Oxidant-Free Conversion of Cyclic Amines to Lactams and H2 Using Water As the Oxygen Atom Source

Oxidant-Free Conversion of Cyclic Amines to Lactams and H2 Using Water As the Oxygen Atom Source

Khusnutdinova, J. R.; Ben-David, Y.; Milstein, D. J. Am. Chem. Soc. 136, 2014. 2998.

DOI: 10.1021/ja500026m

Direct conversion of cyclic amines to lactams utilizing water as the only reagent is catalyzed by pincer complex. In contrast to previously known methods of amine-to-amide conversion, this reaction occurs in the absence of oxidants and is accompanied by liberation of H2, with water serving as a source of oxygen atom. Formation of a cyclic hemiaminal intermediate plays a key role in enabling such reactivity. This represents an unprecedented, conceptually new type of amide formation reaction directly from amines and water under oxidant-free conditions.

Cyclic and acyclic amides are common components of naturally occurring compounds, biologically active compounds pharmaceuticals. Recently, Milstein group reported the Ru complex-catalyzed the direct dehydrogenation of alcohols in water to give carboxylic acid salts selectively with a stochiometric amount of base.[1]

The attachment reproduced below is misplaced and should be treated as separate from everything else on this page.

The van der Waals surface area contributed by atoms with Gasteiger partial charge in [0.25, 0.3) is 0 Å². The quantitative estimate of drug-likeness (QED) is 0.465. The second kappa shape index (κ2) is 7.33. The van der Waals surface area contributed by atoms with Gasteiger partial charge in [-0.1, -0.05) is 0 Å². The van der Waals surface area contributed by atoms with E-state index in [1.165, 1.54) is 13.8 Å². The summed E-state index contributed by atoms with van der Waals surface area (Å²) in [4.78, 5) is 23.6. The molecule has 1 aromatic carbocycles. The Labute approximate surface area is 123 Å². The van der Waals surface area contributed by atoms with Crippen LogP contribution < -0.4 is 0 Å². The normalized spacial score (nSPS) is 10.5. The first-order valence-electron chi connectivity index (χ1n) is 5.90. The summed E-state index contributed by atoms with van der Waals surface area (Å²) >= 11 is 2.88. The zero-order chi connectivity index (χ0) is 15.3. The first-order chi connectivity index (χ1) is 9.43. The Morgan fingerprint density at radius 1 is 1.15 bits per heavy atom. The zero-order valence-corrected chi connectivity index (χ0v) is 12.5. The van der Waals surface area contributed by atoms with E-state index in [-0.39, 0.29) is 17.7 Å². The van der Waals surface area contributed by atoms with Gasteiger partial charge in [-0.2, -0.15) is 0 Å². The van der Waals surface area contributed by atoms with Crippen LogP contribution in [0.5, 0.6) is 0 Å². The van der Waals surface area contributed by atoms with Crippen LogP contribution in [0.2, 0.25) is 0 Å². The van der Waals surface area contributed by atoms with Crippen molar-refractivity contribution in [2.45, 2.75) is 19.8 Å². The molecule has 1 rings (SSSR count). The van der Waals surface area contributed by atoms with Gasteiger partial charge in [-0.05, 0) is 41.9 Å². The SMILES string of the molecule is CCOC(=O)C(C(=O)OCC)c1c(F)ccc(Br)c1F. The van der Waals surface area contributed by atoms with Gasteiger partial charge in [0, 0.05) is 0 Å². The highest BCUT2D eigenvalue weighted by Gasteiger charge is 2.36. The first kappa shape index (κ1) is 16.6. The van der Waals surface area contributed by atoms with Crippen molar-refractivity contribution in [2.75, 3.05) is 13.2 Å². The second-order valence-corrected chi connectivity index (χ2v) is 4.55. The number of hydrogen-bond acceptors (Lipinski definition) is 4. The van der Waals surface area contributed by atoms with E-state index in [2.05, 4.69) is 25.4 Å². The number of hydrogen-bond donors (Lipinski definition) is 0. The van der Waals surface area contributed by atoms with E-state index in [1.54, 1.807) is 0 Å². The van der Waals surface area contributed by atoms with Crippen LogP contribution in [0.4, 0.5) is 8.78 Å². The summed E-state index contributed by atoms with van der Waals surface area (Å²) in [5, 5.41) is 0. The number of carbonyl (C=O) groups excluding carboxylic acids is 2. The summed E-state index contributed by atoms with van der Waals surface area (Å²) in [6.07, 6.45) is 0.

In this report, they show the direct conversion of amines to amides via oxygenation of an α-methylene. The synthesis of lactams proceeded via a Ru complex-catalyzed dehydrogenation of cyclic amines in water under oxidant free condition. Milstein proposed that the lactams formed via cyclic hemiaminal intermediates which are entropically favored against the elimination of amine. Then, the further dehydrogenation to the lactams would occur.


  • References

[1]“Catalytic transformation of alcohols to carboxylic acid salts and H2 using water as the oxygen atom source”

Balaraman, E.; Khaskin, E.; Leitus, G.; Milstein, D. Nat. Chem. 5, 2013. 122. DOI: 10.1038/nchem.1536


The oxidation of alcohols to carboxylic acids is an important industrial reaction used in the synthesis of bulk and fine chemicals. Most current processes are performed by making use of either stoichiometric amounts of toxic oxidizing agents or the use of pressurized dioxygen. Here, we describe an alternative dehydrogenative pathway effected by water and base with the concomitant generation of hydrogen gas. A homogeneous ruthenium complex catalyses the transformation of primary alcohols to carboxylic acid salts at low catalyst loadings (0.2 mol%) in basic aqueous solution. A consequence of this finding could be a safer and cleaner process for the synthesis of carboxylic acids and their derivatives at both laboratory and industrial scales.

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